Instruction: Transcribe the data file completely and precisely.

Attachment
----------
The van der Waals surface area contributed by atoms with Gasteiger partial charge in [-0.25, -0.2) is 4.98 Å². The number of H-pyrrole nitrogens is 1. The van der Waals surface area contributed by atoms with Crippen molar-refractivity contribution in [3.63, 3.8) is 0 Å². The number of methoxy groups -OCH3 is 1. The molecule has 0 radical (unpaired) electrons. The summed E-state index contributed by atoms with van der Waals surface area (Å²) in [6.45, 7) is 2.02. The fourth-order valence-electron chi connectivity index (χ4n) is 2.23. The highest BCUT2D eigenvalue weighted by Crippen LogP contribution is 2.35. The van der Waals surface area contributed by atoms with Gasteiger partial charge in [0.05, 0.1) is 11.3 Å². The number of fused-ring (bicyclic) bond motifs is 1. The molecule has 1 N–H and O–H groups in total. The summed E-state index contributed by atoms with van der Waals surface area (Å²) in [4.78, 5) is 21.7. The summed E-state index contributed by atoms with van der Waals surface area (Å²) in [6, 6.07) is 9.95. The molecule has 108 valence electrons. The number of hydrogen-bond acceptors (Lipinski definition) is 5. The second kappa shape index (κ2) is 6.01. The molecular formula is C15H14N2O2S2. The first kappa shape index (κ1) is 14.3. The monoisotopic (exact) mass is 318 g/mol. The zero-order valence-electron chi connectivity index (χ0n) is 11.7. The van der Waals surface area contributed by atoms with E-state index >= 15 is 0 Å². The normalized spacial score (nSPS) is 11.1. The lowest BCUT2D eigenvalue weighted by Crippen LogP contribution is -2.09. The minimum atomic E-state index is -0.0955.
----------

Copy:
The van der Waals surface area contributed by atoms with Gasteiger partial charge in [-0.25, -0.2) is 4.98 Å². The number of H-pyrrole nitrogens is 1. The van der Waals surface area contributed by atoms with Crippen molar-refractivity contribution in [3.63, 3.8) is 0 Å². The number of methoxy groups -OCH3 is 1. The molecule has 0 radical (unpaired) electrons. The summed E-state index contributed by atoms with van der Waals surface area (Å²) in [6.45, 7) is 2.02. The fourth-order valence-electron chi connectivity index (χ4n) is 2.23. The highest BCUT2D eigenvalue weighted by Crippen LogP contribution is 2.35. The van der Waals surface area contributed by atoms with Gasteiger partial charge in [0.05, 0.1) is 11.3 Å². The number of fused-ring (bicyclic) bond motifs is 1. The molecule has 1 N–H and O–H groups in total. The summed E-state index contributed by atoms with van der Waals surface area (Å²) in [4.78, 5) is 21.7. The summed E-state index contributed by atoms with van der Waals surface area (Å²) in [6, 6.07) is 9.95. The molecule has 108 valence electrons. The number of hydrogen-bond acceptors (Lipinski definition) is 5. The second kappa shape index (κ2) is 6.01. The molecular formula is C15H14N2O2S2. The first kappa shape index (κ1) is 14.3. The monoisotopic (exact) mass is 318 g/mol. The zero-order valence-electron chi connectivity index (χ0n) is 11.7. The van der Waals surface area contributed by atoms with E-state index >= 15 is 0 Å². The normalized spacial score (nSPS) is 11.1. The lowest BCUT2D eigenvalue weighted by Crippen LogP contribution is -2.09. The minimum atomic E-state index is -0.0955.